While the rest of the USA. UU Fight against the celebration of sexual harassers, the president Donald Trump tries to silence one of his most vocal critics: a former contestant on his reality TV show who accused him of fondling her and sued him for calling her a liar.
In a crowded Manhattan court on Tuesday, his lawyer asked a New York state judge to dismiss a defamation case by Summer Zervos, a contender on "The Apprentice" in 2005 who claims he was "ambushed" she without her consent on more than one occasion as of 2007, kissing her in the mouth, touching her breast and pressing her genitals against her.
The lawyer Marc Kasowitz said that his objection to letting the case proceed is to follow the Constitution of the United States. UU Do not put anyone above the law.
"A state court can not exercise jurisdiction over the president of the United States while he is in office," Kasowitz said.
Regardless of what the judge decides, the case is likely to be appealed to the highest court in the state. That almost certainly guarantees that if the president is forced to testify, it will not happen in the short term.
The lawsuit may take years to resolve, due to "a lot of obstruction by Trump, refusal to schedule depositions, long delays." in response to discovery requests and the defendants always stall, "said Debra S. Katz, a lawyer who is not involved in the case.
Zervos claims that Trump slandered her by denying that he had groped and marked her. to women who accused him of similar behavior as liars.The claim derives from the statements that the candidate made after the release of the infamous recording of "Access Hollywood" that presented him making crude comments about women.
The former contestant & # 39; trainee & # 39; requires proof in Trump Lawsuit
Trump's lawyers argue that if the case is allowed to move forward, the collection of evidence should be delayed until he leaves office
Trump called the demand for political motivation, saying that Zervos can not hold him accountable for that, participating in a political speech that is protected by the First Amendment. He continued to try to contact him and seek employment even after he made the statements that she says are defamatory, and only turned against him after he did not accept an invitation to his restaurant.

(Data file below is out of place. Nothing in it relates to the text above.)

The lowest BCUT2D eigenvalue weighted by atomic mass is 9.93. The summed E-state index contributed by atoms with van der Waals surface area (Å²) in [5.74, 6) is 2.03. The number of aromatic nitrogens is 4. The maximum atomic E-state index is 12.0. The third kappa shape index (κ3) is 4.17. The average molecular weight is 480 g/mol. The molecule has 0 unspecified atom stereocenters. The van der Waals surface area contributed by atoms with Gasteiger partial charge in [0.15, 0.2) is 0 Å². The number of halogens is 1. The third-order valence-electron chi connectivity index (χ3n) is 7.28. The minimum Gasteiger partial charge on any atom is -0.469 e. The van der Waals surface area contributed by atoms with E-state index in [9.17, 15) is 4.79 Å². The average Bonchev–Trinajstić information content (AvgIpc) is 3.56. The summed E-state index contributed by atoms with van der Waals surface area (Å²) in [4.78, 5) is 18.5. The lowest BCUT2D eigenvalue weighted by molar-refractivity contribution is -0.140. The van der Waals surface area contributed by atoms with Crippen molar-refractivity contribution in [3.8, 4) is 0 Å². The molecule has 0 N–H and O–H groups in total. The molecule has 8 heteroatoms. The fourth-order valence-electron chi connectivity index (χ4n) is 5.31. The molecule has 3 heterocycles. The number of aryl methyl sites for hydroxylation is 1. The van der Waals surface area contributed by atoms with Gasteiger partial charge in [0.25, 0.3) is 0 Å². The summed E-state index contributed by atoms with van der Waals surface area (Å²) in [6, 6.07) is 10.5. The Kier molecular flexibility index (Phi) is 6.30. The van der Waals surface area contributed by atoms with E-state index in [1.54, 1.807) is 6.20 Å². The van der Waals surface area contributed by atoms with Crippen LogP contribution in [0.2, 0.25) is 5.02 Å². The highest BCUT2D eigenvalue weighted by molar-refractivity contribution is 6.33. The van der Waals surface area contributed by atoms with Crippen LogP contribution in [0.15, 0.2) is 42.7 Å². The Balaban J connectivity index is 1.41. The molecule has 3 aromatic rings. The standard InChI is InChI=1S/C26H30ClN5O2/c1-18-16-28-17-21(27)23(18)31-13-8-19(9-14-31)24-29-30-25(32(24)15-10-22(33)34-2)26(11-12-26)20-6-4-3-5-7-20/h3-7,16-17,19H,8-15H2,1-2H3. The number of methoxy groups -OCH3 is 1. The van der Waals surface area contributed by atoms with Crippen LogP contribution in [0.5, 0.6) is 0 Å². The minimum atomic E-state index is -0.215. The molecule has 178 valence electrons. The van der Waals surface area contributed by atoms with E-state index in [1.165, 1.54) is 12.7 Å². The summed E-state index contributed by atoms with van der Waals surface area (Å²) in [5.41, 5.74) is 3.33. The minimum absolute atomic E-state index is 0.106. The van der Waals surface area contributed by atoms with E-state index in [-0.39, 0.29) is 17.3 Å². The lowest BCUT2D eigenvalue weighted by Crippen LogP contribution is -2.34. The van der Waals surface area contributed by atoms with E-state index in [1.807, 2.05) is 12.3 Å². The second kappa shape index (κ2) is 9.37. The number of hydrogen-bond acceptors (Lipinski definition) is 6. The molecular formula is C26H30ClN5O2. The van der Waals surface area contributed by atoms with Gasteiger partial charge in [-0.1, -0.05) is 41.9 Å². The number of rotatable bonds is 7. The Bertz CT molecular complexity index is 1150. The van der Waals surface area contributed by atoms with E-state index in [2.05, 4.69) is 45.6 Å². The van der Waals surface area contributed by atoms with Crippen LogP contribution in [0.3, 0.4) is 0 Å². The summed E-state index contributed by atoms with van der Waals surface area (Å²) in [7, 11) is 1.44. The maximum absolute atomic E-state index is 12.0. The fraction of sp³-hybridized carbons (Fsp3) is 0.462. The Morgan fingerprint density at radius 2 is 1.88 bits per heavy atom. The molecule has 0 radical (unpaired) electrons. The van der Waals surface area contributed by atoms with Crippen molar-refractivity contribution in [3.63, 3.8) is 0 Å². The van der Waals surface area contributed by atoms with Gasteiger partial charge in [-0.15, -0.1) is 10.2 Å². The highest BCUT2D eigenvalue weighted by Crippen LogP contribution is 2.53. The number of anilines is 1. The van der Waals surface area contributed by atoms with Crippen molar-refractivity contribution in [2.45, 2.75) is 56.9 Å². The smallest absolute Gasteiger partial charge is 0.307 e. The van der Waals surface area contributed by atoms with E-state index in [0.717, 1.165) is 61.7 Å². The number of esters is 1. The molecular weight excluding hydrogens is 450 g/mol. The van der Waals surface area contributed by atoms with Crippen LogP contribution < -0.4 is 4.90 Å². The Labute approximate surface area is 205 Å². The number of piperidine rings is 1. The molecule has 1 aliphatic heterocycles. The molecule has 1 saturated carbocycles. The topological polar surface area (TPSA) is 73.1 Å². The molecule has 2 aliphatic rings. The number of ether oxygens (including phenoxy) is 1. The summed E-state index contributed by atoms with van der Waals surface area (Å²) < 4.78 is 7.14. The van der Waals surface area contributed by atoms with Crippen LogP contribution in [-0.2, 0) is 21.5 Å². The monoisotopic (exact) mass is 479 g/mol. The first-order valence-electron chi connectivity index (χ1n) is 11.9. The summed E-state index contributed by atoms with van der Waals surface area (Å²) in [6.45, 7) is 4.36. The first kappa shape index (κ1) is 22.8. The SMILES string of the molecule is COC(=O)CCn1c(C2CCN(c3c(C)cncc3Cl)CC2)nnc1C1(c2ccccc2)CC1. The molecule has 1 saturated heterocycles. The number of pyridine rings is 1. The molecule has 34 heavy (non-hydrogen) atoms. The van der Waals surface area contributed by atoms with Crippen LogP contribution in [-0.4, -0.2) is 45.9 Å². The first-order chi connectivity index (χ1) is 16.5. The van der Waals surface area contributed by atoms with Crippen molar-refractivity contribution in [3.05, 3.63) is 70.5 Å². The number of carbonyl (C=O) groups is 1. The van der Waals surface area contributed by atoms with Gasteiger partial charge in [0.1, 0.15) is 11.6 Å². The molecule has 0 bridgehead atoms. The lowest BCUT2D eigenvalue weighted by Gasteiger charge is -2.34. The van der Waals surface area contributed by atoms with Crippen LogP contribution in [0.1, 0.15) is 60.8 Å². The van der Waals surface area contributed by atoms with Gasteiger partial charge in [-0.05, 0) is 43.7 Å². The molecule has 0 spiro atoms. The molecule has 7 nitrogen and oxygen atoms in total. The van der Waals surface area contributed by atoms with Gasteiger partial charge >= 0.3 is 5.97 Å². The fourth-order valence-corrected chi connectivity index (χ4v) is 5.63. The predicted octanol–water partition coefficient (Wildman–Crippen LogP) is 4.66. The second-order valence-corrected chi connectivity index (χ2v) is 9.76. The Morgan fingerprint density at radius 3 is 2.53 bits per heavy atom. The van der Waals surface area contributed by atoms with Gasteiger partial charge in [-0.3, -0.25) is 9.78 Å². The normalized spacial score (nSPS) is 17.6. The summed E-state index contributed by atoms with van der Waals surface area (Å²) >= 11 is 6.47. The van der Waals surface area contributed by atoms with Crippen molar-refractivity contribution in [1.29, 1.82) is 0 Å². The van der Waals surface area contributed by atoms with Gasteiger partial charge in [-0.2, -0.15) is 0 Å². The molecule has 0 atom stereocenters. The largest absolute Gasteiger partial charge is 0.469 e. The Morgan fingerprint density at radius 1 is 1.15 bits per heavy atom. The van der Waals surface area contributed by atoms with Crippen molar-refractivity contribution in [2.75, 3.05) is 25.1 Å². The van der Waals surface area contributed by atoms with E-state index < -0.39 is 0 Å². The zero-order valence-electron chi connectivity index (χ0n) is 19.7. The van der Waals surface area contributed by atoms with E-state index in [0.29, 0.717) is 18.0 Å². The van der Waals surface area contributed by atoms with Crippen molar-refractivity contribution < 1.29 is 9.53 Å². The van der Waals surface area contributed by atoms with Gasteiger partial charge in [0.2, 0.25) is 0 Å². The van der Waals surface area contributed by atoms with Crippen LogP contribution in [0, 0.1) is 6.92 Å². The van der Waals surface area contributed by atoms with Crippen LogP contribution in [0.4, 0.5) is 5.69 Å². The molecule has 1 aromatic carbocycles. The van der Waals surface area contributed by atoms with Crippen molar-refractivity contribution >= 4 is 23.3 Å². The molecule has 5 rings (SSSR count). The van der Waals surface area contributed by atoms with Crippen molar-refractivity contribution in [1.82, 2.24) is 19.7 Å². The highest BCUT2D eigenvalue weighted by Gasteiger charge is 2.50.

Both parties have the right to automatically appeal any decision made by Supreme Court Justice Jennifer G. Schecter to a panel of judges in Manhattan, a process that will probably take months to complete. And the parties can then ask the state's highest court in Albany to review the case, a challenge that could take up to a year to complete.
On average, oral arguments are held between 12 and 14 months after the Court of Appeals agrees to hear a case, and most appeals are decided in the session after they are discussed, what would normally be four to six weeks later.
Trump's argument that he is immune from claims in a state court is based in part on the Supremacy clause of the United States Constitution. He has quoted U.S. The Supreme Court ruling in Paula Jones's assault lawsuit against former President Bill Clinton, where the judges ruled that his federal case could continue. But the nation's highest court stated explicitly that it was not deciding whether the lawsuits in the state court could proceed against a president.
Kasowitz said that the Supremacy Clause protects the president and his ability to do his job. The president is a "sole official" in the executive branch, his work is "24-7" and only the affirmation of jurisdiction by a state court would interfere with his abilities to carry out his duties, argued the lawyer.
"The president is being hailed in court," Kasowitz said. "And once the president is acclaimed before the court there are innumerable obligations that derive from that."
Katz, partner at Katz, Marshall & Banks in Washington, said the argument did not help Clinton and that Trump is not likely to help.
"That was a tactic that Clinton pursued and lost in that and, of course, we know what happened with the Paula Jones suit and the effect it ultimately had on his presidency," Katz said. "We've got him showing off openly in the 'Access Hollywood' film that this is exactly how he treats women, and he thinks he can sexually attack women because he can get away with it, these are very strong accusations. "
If the case does move forward, Trump could open up to extremely broad questions about his treatment of women and would be forced to sit in depositions and provide documents, Katz said. Zervos has already requested documents from the Trump campaign for documents on "any woman who alleges that Donald J. Trump improperly touched her."
"Zervos' lawyers will seek all documents on anyone who has accused Trump of improperly touching them," Katz said. . "If that is successful, as it should be in a case like this, the president would have a significant legal risk." The Supreme Court ruled 9-0 in 1997 that federal courts have jurisdiction to handle cases like this. of their claims. "
The case is Zervos v. Trump, 150522/2017, New York Supreme Court, New York County (New York).